Wednesday, May 23, 2012

Chelsea 2012: Plants in a Warzone

One of the most thought provoking gardens at this years RHS Chelsea Flower show is Korean designer Jihae Hwang's garden "Quiet Time: DMZ Forbidden Garden". I must admit that when we saw this garden on TV the evening before we attended we were not really sure what to make of it, was it a garden? an art installation? or a political message? In reality of course its a mixture of all three. As Chelsea is a Gardening show, it should be noted that the plant range was quite diverse, with some very interesting and unusual plants (and not to mention several rare plants too).

The Garden itself was created to reflect and commemorate the 60th anniversary of the Korean conflict and contains at its centre a large watch tower. One boundary of the garden is a barbed wire fence which was host to several climbing plants (and would quite successfully keep passers by from climbing into the garden!).

On the fence hang glass bottles with messgaes in, again a real reference to the division between North and South Korea as families seperated by the fences used messages in bottles to communicate to each other.

Throughout the garden there were references to war, empty bullet cases, soldiers helmets, and other rusting items of warfare. Buttons line the pathway - in the DMZ in Korea buttons are often all that remain from the uniforms of dead soldiers.

A stream runs though the garden, which according to the designer defies the barriers of human conflict and depicting the feelings of love and tension that the real DMZ (De Militarised Zone) holds for the people of Korea.

We were fortunate to be invited to enter the garden and meet part of the build team, the realism in the garden is superb with many native Korean plants complemented by some additional European plants as well. Even up close the planting really does look very natural.

Despite the garden being placed next to Diarmuid Gavin's latest attention seeking creation, it seemed to be gaining far more attention than the 80' scaffold pyramid across the pathway.

The Quiet Time: DMZ Forbidden Garden justifiably won a Gold Medal and was a garden we came back to more than once during the day.


  1. Amazing! Looking at these photos, you'd think that this is an environment that emerged naturally over the course of time.

  2. Not what I would expect from Chelsea, but I really like this exhibit. It is thought provoking, and historically based. I can see why you would naturally be drawn back over and over again to this garden. There's something about the collision of life and death (and I think this garden depicts both) that pulls us in and won't let us go until we have it resolved in our minds (which may be never).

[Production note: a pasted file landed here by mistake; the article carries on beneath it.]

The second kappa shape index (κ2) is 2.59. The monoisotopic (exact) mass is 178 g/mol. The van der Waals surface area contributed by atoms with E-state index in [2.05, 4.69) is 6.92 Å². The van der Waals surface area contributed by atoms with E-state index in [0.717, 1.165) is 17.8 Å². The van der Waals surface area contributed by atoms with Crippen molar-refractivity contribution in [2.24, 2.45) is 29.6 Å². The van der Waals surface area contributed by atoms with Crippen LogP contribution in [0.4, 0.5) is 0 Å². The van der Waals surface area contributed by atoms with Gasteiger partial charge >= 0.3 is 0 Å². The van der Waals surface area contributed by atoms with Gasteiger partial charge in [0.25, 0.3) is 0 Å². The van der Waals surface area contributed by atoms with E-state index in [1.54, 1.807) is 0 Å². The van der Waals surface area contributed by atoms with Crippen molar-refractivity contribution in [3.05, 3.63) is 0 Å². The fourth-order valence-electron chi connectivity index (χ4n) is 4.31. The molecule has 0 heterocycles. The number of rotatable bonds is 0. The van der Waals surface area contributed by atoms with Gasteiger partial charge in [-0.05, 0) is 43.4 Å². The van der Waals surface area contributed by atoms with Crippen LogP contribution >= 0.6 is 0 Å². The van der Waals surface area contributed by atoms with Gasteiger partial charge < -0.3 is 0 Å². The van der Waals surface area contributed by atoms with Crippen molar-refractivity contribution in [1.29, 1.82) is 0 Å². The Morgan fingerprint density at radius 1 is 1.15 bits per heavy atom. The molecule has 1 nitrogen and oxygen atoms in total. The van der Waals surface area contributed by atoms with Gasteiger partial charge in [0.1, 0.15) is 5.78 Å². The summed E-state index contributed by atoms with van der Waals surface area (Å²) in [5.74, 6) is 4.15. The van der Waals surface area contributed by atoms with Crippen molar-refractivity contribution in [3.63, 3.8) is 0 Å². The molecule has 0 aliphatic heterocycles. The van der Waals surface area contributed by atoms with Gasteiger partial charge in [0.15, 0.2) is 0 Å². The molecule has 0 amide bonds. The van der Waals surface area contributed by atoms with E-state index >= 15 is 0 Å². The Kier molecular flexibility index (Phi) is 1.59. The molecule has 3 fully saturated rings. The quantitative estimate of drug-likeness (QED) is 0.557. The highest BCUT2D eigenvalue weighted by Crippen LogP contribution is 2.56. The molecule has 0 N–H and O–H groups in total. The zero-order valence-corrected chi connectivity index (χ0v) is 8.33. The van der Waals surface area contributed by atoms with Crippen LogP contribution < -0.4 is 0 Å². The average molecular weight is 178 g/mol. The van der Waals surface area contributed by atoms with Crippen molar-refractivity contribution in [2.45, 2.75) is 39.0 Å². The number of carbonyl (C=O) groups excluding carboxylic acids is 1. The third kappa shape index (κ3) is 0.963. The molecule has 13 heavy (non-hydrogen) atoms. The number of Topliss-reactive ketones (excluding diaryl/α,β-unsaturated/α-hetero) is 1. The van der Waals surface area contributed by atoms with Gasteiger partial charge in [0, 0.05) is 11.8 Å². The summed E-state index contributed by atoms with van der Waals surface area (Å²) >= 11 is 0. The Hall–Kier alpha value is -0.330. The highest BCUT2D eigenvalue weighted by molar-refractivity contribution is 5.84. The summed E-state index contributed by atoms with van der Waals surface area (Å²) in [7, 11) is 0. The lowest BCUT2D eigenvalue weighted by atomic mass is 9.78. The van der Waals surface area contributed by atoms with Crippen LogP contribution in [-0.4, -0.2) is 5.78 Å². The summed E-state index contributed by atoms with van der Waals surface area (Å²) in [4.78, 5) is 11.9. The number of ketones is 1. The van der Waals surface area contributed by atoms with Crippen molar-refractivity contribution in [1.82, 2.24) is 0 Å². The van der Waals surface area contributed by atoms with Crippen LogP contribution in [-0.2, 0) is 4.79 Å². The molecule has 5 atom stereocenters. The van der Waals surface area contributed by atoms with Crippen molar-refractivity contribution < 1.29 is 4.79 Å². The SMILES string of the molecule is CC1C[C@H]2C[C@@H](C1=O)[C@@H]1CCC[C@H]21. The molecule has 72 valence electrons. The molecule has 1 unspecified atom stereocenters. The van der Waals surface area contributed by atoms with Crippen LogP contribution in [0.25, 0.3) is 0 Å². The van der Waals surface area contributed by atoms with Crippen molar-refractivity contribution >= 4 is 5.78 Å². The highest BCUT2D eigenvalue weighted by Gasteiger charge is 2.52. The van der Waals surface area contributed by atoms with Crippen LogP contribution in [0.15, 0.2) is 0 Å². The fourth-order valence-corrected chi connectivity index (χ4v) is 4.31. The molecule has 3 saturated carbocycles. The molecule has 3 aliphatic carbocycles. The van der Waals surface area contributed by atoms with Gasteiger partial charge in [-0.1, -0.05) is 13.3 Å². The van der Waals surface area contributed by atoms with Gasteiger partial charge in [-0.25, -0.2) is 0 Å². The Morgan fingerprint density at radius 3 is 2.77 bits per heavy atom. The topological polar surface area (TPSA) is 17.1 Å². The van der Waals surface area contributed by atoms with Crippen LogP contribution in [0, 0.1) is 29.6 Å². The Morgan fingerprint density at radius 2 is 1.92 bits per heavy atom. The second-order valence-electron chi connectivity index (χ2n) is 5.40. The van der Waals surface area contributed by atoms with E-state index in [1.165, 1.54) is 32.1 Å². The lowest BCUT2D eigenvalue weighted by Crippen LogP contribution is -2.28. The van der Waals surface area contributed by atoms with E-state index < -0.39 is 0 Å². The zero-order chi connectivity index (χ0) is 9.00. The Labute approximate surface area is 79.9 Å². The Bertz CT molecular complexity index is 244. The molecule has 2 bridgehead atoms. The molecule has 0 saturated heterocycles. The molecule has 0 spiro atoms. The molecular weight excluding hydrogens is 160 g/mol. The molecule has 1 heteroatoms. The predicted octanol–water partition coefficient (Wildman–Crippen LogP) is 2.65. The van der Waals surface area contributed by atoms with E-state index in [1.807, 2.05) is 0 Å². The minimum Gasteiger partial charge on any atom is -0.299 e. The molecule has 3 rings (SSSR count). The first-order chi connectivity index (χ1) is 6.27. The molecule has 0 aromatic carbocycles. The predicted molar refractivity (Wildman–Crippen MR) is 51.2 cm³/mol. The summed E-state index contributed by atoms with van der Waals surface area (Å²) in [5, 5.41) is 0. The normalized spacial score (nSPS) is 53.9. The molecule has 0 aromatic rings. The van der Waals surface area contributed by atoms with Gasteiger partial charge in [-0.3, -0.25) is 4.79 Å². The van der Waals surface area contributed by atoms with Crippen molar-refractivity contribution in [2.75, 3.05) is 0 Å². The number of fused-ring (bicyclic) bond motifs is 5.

3. Wonderful pictures - it was still quite grey when I was there, so it looked very forbidding. I think that's part of its success though - you can view it in a positive way, as a reminder that nature will always prevail in the face of human idiocy. Or you can see it as quite depressing - a symbol of a conflict that has been going on for so long that the remains of those who fell victim to it have already become obliterated. Fascinating.

  4. Hi Gerhard, It was beautifully put together, which combined with the subject matter made a fascinating and perhaps even slightly disturbing garden.

    Holley, I completely agree with you, very fascinating, and thought provoking, and justified to win its Medal.

    Victoria, the sunshine gave the garden quite an uplifting feel, despite the subject matter and references, I can imagine it had a very different feel on a grey day.

  5. Certainly a challenging, thought provoking garden. Did it give you any ideas for design or planting?
    Love your comment about Mr Gavin's latest. He never keeps it simple and lets the plants speak for themselves.

  6. This particular exhibit seems very profound and sad. I've been to Korea but was unable to visit the DMZ. I understand that tours nowadays are more extensive than in the past.
    I'm intrigued by the diversity of exhibits. Do the exhibits each get the same amount of space to work with?

  7. Hi Janet, Whilst it was an interesting garden, not sure I want barbed wire trellis in our own :)

    Bom - The gardens were divided into 3 types, large show gardens, then smaller artisan gardens and small modern gardens. The show gardens were mostly the same size, but some were slightly different shapes and styles.


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